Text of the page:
At 8.15 the DJ stops his music and is replaced by the only music that really fits here: the beat of drums created by the local Moab drum band. As if the Indians that have lived here ages ago had come back, not sure whether or not to bless the small large group of approximately 2,500. The sound of drums fills the valley as the drum band very slowly moves along to the start line, followed by the anxious group of runners. Then the drums come to silence and starting time is almost there. No American Anthem for this run, just a guy looking like a cowboy that is shooting his revolver in the air. As if this is still Indian country instead of American soil. The gunshot silences the drums and they drive away in front of the runners, to arrive at the finish line before anyone else. With a 70% female population, most runners take it easy at the start. Nothing like the average runner at any half marathon in Europe, aged 40+ and running in tights. Instead of that ugly sight, most of the runners are women with an average age of 30. Most of them are beautiful, but not all of them. Some are clearly here to take the next step in their life, probably switching from an unhealthy to a healthy life style, stimulated by the so typical "I can do It" American spirit. But this race is made for them as well, anyone that is able to complete the race in 3.30 hours is allowed to and will get a medal for their efforts. Some of the wanna-be fits by mistake are all in front of the army of runners starting to move. Unfortunate for them, as the most eager of the runners all see them like some kind of obstacle. But how contrary to any Europe run, there is no pushing at all, people are here to enjoy and if by accident an elbow touches, the person that did it kindly apologizes.
The first six miles are easy and hard at the same time. The road is gently going up and down, with no more than 15 feet of height difference. That makes it easy and hard at the same time, many run at a higher pace than they actually should, while everyone knows what is coming at mile 6: a long and steep hill, going up a lot and gently down a little several times, with nasty very steep parts in it. Many take it walking, only the toughest and the most stupid take it running, even in the front rows of the army of runners that are taking the hill. This hill has thought me that my maximal heart rate is not 178 - as it is supposed to be, given my age - but it is 190. Oh yeah, the heart of a thirty year old athlete, instead of a 43 years old man! No one talks while taking the hill, no one is cheering, apart from the two elderly folks with their RV and cowbell on the roadside. Just the beat of my heart and the gasping runners that are all having a hard time. Is this what suffering in hell looks like?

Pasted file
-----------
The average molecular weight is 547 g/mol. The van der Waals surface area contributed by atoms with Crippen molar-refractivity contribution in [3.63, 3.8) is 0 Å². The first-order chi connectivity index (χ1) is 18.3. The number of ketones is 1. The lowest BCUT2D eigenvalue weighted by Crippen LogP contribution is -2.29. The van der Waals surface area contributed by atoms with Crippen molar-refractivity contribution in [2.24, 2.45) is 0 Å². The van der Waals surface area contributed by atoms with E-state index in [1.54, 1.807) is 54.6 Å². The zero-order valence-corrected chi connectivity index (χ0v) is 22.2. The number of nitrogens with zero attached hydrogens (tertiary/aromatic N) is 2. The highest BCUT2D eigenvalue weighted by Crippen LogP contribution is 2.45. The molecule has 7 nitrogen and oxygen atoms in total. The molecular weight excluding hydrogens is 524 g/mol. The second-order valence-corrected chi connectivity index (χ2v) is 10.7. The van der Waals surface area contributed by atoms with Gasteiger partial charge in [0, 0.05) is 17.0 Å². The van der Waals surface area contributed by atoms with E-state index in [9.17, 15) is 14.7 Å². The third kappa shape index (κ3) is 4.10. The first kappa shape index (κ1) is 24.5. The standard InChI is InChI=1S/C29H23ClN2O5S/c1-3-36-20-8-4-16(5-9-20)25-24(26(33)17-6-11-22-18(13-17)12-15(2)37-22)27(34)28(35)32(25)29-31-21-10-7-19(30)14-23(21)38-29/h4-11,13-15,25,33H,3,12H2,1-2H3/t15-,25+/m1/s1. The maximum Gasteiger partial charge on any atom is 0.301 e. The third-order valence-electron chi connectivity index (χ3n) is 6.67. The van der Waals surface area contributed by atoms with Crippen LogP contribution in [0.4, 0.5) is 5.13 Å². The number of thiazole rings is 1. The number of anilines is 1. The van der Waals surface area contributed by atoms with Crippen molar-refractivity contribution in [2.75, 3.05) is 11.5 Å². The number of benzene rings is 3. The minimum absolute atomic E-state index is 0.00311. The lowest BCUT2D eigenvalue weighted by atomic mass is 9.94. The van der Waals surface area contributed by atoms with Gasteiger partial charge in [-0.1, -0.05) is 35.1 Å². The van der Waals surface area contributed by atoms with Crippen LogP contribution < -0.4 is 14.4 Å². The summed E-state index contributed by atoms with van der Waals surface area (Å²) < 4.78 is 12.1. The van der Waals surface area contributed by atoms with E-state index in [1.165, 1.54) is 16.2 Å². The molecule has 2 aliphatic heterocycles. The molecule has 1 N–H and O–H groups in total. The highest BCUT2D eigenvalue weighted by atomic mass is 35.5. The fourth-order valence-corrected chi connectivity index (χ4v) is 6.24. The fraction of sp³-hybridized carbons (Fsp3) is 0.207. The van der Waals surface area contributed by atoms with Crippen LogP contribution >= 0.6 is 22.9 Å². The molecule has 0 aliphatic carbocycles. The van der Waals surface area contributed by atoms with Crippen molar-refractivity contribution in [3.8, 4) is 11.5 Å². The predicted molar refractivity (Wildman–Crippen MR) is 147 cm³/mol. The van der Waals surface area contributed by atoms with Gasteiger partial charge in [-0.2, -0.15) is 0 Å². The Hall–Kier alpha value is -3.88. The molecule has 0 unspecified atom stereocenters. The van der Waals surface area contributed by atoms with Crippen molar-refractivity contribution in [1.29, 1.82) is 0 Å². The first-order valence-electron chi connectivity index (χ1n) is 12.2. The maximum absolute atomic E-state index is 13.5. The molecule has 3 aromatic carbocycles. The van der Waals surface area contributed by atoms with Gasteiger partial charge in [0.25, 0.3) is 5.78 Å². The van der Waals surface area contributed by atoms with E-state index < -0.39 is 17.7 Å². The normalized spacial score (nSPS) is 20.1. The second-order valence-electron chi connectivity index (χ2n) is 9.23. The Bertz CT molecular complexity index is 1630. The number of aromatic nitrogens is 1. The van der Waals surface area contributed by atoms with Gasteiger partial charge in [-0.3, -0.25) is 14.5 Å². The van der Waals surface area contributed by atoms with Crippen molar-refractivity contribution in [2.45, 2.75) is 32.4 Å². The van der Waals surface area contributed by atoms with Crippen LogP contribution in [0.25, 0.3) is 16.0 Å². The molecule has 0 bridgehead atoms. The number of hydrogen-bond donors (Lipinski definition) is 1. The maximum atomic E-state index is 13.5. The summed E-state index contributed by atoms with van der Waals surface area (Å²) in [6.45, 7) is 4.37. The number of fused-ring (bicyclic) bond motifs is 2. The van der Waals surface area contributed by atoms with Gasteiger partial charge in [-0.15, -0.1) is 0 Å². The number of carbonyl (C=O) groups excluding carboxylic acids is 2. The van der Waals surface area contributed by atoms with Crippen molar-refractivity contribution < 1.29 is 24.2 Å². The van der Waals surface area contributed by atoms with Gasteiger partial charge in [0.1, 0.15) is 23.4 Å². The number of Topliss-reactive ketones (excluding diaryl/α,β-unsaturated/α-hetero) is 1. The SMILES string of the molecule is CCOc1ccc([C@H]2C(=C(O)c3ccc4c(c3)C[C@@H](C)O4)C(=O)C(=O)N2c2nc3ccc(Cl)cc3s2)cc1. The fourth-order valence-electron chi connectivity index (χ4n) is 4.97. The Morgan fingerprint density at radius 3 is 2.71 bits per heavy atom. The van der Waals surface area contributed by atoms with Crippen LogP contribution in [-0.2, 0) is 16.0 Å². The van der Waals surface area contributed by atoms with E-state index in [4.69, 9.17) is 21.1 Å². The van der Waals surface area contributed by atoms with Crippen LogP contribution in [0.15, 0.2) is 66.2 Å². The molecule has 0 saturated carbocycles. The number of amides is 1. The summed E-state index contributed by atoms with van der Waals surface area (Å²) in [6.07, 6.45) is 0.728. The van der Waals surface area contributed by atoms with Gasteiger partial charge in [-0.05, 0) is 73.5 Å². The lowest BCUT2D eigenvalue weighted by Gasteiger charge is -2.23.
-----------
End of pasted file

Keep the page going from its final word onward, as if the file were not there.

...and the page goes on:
Some of the runners sound like if they are about to die, which is probably true. The 1300 meters height and the hill together make it very hard, the muscles in my legs feel completely out of oxygen while reaching the top at the 8 mile marker where volunteers are waiting with water and Gatorade. Far, far away is again the sound of drums. Run cowboy, run, the Indians are waiting for you.
On the 1300 meters summit it shows that this is not an ordinary half marathon. The lack of oxygen and dry air are sucking out all energy twice as fast as any normal run, and apart from the drums that sound far away, there is almost no one cheering the runners up and make them go faster. Understandable, because walking or staying overnight would have been the only ways to get to the half marathon track. But hey, who cares, running all alone with 2,500 other runners, in the middle of the most beautiful scenery on the planet is what makes this race so special.
Thinking that after the 8-mile summit all the hard work is done would be a mistake. Four more lower ascents to take before finally near mile 11 the road goes downhill. I've never felt my muscles heavy like this, I've never experienced a lack of Oxygen like this. I've never suffered a race like this, but this is especially what I came for. I didn't even watch my GPS watch once after mile 3. Not here to break a new personal record. This run shouldn't be about personal records, it should be about nothing but enjoying it. Such a complete different from the "other" other half marathon, which seems so ordinary compared to this one.
On top of the last hill there's an amazing overlook of the valley where in the middle of green pastures the finish line is waiting. Finish paradise, with cold drinks, food, water and more water and more food. The last 800 yards are on a flat road. I want to push out some more, but I can't. I'm zombie-ing towards the finish line, still running. I'm out of fuel, the wall that normally appears only at mile 20 or so in Marathons was present in the Moab half at mile 10. A half marathon that feels like a complete marathon with a finish line in paradise. Sorell river resort paradise, so nice and peaceful with lodges overlooking the Colorado river in the middle of the green fields where water is flowing abundantly in the middle of the red rocks, just downhill from Arches national park. What an amazing PR stunt from the Sorell people, I immediately booked a couple of nights for my next summer holiday.
(C) Sander van Vugt, www.sandervanvugt.org

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Comments

15-12-2011 - Donny Camman
Volgend jaar ga ik mee! Top.